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apt4rpm

 
Ross Minkov
Esteemed Contributor

apt4rpm

Hi,

I'm using apt4rpm to automate monthly patching of Red Hat ProLiant servers.

How do I install (rpm -i) a new kernel using apt-get? If I use "apt-get install" or "apt-get upgrade" it will upgrade it instead. I want to install it so I can preserve the old kernel.

TIA,
Ross
6 REPLIES 6
Steven E. Protter
Exalted Contributor

Re: apt4rpm

either methodology will preserve the old kernel.

I do a straight install on kernels.

The install process does this:

Installs the thing.
updates the grub.conf file and makes that kernel the default boot kernel.

So install is the way to go there.

SEP
Steven E Protter
Owner of ISN Corporation
http://isnamerica.com
http://hpuxconsulting.com
Sponsor: http://hpux.ws
Twitter: http://twitter.com/hpuxlinux
Founder http://newdatacloud.com
Steven E. Protter
Exalted Contributor

Re: apt4rpm

Can you post a link and some doc. I've heard about this methodology and am eager to learn more about it.

SEP
Steven E Protter
Owner of ISN Corporation
http://isnamerica.com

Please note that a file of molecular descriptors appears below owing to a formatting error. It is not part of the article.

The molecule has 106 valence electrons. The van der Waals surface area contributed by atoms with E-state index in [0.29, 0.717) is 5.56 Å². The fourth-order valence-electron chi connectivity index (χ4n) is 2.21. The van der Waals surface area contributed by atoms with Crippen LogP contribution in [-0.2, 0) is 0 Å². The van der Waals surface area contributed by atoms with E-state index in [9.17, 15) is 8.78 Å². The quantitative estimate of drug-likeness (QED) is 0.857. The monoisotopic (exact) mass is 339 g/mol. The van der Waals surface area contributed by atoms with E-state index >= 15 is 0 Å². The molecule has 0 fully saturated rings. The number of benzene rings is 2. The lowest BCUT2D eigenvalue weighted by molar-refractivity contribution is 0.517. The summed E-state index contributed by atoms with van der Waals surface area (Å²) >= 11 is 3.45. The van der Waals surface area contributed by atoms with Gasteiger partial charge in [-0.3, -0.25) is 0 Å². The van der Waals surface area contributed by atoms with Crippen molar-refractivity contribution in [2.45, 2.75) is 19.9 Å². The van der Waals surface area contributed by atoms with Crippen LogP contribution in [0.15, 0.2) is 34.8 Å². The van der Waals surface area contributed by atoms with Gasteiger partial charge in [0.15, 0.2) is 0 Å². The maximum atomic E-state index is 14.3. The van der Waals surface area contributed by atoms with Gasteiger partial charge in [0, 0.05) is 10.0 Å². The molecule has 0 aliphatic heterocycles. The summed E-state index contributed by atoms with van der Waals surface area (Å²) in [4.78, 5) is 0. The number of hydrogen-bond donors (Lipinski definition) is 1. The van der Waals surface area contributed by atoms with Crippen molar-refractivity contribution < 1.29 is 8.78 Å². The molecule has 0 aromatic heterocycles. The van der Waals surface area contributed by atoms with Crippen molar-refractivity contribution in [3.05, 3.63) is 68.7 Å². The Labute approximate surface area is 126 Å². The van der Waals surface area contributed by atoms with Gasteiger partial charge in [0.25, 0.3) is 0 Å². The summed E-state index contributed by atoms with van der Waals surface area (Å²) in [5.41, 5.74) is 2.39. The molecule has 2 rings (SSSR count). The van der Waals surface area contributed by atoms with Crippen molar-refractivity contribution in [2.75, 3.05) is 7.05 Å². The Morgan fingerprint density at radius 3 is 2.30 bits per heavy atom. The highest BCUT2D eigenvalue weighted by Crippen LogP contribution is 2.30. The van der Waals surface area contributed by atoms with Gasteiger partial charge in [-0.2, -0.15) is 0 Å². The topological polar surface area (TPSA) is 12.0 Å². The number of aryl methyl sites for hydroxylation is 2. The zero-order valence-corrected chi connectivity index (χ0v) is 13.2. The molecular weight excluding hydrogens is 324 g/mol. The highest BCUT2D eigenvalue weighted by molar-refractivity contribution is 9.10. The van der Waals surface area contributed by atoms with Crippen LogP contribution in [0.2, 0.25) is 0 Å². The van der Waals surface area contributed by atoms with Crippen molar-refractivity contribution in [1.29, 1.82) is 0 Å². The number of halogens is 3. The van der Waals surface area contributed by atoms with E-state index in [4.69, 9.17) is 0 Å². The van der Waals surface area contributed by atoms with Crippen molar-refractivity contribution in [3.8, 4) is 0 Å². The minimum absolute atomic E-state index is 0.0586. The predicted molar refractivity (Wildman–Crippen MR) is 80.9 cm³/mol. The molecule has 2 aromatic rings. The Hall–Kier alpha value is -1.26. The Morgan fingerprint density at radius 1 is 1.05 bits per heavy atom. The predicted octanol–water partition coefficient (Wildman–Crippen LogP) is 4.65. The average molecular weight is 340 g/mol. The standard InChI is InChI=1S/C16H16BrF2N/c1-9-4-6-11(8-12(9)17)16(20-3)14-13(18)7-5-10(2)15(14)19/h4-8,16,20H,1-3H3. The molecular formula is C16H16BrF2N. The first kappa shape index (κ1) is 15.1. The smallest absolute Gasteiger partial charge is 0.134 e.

http://hpuxconsulting.com
Sponsor: http://hpux.ws
Twitter: http://twitter.com/hpuxlinux
Founder http://newdatacloud.com
Cuitlahuac
Advisor

Re: apt4rpm

I do not use Red Hat but I am using this to upgrade my kernel, may be is useful for you

http://www.desktop-linux.net/debkernel.htm
Ross Minkov
Esteemed Contributor

Re: apt4rpm


Here are some links for those who want to learn more about apt4rpm.

http://apt4rpm.sourceforge.net/

http://freshmeat.net/articles/view/192/

SEP wrote:
> either methodology will preserve the old kernel.

If I use "apt-get install kernel" or "apt-get upgrade" it installs the new kernel but deletes the old kernel. Again, my question is how do you use apt-get to install the new kernel and keep the old one.

TIA,
Ross
Steven E. Protter
Exalted Contributor

Re: apt4rpm

Because this technology is using rpm packageing, which I am very familiar with from my Red Hat experience, I am confident that the old kernel will be left in place in either scenario.

I've gone through the two links, and say that now because it uses the rpm system. The rpm system leaves old kernels in place. They get left there when you use up2date, they get left there when you use yum.

The only ways to get rid of old kernels in the rpm system is to manually remove the components and edit the files or use the rpm -e on the kernel you want to dissappear.

I recommend the install option. I also recommend a system backup before any work of this kind. The doc did not say it, but they easily could have written an rpm -e statement into either process.

Thanks for posting the documentation.

SEP
Steven E Protter
Owner of ISN Corporation
http://isnamerica.com
http://hpuxconsulting.com
Sponsor: http://hpux.ws
Twitter: http://twitter.com/hpuxlinux
Founder http://newdatacloud.com
Ross Minkov
Esteemed Contributor

Re: apt4rpm

newer version solved my problem. thanks all.